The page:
People who prefer to employ an anthropological, cross-cultural approach to tarot, often appreciate the inclusion of biblical virtues as guiding principles upon which to base a tarot icon. Among the virtues that appear in most tarot decks are; Temperance, Fortitude (Strength), and Justice. But within The Numerical Tarot there is no Temperance card. There is also no Fortitude card. And there is no Justice card! What gives? Because I am not a theologian, or a scholar of any kind, I am not going to try and give an expert analysis of biblical sins and virtues - as they pertain to traditional religious beliefs and ideals. But, at the same time, even to an uneducated eye like mine, a quick survey of what's out there will reveal that there are many more sins and virtues to be known than the three that most current tarot decks have chosen to illustrate. What gives?
Many people consider Temperance, Fortitude and Justice to be three parts of four Cardinal Virtues that include as their fourth (or some would say first) the virtue of Prudence. Some people consider the Hermit card to be an intended representation of Prudence, despite not being named as such. Others, depending on exactly how we interpret the meaning of Prudence, think that The High Priestess or Popess card is an intended representation of Prudence, despite not being labeled as such. People make these assertions so that all four of these Cardinal Virtues will be present within the form of any tarot deck. That's great. But, as stated, Prudence, Temperance, Fortitude and Justice are not the only virtues out there. They are just the four Cardinal Virtues. What about all those other virtues that are out there? And what about The Seven Deadly Sins - why are they missing from the tarot? Where is the balance? What gives?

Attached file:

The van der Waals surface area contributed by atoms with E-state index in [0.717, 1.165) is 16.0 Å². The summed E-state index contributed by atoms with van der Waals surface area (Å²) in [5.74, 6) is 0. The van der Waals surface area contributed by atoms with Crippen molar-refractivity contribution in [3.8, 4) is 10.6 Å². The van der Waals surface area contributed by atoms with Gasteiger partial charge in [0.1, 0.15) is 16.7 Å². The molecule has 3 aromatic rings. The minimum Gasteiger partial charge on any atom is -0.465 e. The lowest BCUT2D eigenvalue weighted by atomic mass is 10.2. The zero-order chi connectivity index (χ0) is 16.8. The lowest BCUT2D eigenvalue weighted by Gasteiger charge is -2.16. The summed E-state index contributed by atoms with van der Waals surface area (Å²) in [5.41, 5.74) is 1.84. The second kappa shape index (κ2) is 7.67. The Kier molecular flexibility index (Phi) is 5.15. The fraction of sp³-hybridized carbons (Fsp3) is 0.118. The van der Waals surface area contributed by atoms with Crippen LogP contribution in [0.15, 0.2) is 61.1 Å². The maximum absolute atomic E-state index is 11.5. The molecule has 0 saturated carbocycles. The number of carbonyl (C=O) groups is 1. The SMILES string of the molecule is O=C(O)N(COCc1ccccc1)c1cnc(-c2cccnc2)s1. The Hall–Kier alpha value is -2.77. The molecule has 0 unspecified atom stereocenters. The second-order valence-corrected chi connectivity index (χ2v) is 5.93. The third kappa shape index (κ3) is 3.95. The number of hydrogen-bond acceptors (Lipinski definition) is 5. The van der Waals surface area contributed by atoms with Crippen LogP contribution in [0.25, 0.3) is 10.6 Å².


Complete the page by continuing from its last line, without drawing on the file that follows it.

Ultimately, The Numerical Tarot is not that interested in the inclusion of virtues and sins... as icons of tarot. But make no mistake, that does not mean that the virtues and sins embodied by these iconic, anthropomorphised Virtues and Sins are not there! The Numerical Tarot covers a lot of ground, so rest assured that every concept put forth by any list of virtues and sins you can imagine, has a place on the grid matrix of trans-cultural patterns put forth in this deck. The reason this deck does not utilize virtues and sins as illustrated, anthropomorphised icons is because the numerological eye of this deck sees too many of those virtues and sins as redundant expressions of a select assortment of numbers, making it impossible to utilize them all by spreading the them out through the deck into places where they - numerologically - wouldn't belong.
The other reason this deck does not utilize virtues and sins is because of the lack of any clearly defined opposites for many of the virtues and sins out there. People who make a practice of mitigating the bad influences out of the cards of tarot might not mind this lack of logical opposition within the realm of sins and virtues (see Fluffy Bunny Tarot vs. Blind Oracle elsewhere on this site). It seems obvious enough that people devoted to mitigating the bad out of any tarot deck would not miss the absence of sins, and be completely satisfied with a deck that is all virtue and no sin. But The Numerical Tarot is different. The Numerical Tarot is devoted to things like contrast and balance! (see The Spine of Tarot, elsewhere on this site). So before any virtues could ever be utilized by this deck, a set of contrasting sins would also need to be invented.
The Seven Deadly Sins
Prudence, Temperance, Fortitude and Justice do not have the problem of redundance between each other, but they do have the problem of no clearly defined opposites in the way of contrasting sins. There are, however, a few virtues out there that do have opposites, they would be the ones that oppose The Seven Deadly Sins:
Pride or Vanity
Anger or Wrath
Greed or Avarice
As classic Sins and Virtues, these key words of wisdom have been handed down through the ages as sacred utterances. But... if examined against the template of wisdom being handed down by the All Things Are Numbers approach to tarot, there is a lot of redundancy, as well as ambiguity to be found within the essence of these sins and virtues. I will not attempt to explain here the complete analysis of WHY I see certain words as redundant. This essay, like all essays on this site, are only here to pique your interest in the hopes that you will pursue the ideas put forth in the book All Things Are Numbers further. So I will be painfully brief and horribly incomplete!